The Second Reunion of the veterans of the U.S. Naval Computing Machine Laboratory in Dayton in October, 2001, celebrated the designation of Building 26 as a IEEE Milestone in Engineering. The nomination, written by Debbie Anderson, was backed and submitted to the IEEE (the Institute of Electrical and Electronic Engineers) by the local section, especially through the efforts of Jack Cannon. NCR provided assistance in obtaining the granite boulder and bronze plaque. They were also the hosts of our ceremony, held next to Building 26, and the reception following at Sugar Camp.
At the same ceremony, a tribute written by U. S. Representative Tony Hall was entered into the Congressional Record. Read it here.
These are the remarks made by Dr. Earl Swartzlander, representing the IEEE History Committee, at the dedication ceremony:
I’m really pleased to be here, representing the Board of Directors and the membership of the IEEE. I guess I should tell you first that IEEE is the Institute of Electrical and Electronic Engineers, an organization of about 350,000 engineers around the world, and this organization has identified, at this point, 43 Milestones in the history of engineering and computing.
Of the 43 Milestones, most of them are located within the Unites States–there are, I believe, 13 located outside the United States–and some of the Milestones related to the development of radio and television; some relate to the Transatlantic cable and telegraph system; there are a number that relate to power and creating power plants and companies. There are three that, to me, are very special: those are the three that relate to computers.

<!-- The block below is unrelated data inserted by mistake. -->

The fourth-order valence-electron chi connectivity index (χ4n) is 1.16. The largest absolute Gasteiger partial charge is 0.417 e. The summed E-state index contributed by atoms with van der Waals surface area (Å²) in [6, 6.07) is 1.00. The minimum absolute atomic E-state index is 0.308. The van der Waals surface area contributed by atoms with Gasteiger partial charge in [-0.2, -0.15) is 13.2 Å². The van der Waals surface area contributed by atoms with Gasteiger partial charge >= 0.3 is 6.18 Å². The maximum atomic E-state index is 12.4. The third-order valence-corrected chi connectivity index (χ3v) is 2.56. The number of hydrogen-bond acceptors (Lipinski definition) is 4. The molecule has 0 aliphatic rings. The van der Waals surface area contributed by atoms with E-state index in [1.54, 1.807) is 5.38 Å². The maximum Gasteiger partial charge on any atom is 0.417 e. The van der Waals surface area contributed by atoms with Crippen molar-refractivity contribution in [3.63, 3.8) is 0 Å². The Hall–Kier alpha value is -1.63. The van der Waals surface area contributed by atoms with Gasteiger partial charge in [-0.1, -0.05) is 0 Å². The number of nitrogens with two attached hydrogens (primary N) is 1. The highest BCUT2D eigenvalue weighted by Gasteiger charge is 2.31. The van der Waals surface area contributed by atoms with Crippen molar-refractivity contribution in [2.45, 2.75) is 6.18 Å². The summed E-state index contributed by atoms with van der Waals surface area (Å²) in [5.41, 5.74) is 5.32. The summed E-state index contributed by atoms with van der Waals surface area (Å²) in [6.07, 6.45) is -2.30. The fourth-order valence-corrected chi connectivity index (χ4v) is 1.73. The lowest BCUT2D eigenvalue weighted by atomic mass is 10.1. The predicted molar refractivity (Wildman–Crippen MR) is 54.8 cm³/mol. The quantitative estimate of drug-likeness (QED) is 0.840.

Of the three that relate to computers, one was for work that was done in Iowa developing a small experimental machine in 1939. There was another one for the ENIAC, which was the giant computer that everyone sees pictures of as being one of the early computers. But this one is really much more special than the others, and the reason is that this Milestone is commemorating a series of machines that were built, not just a single, one-of-a-kind toy that was built and was stuck into a laboratory and never seen again.
But this activity created production machines that were used to really shorten the war. That’s such a significant accomplishment. It’s unfortunate that, because of the classification, it’s being recognized so late but it’s good that we’re finally getting around to it.
So on behalf of the Board of Directors of the IEEE and the membership I’m really honored to say thank you to all of you for your great work.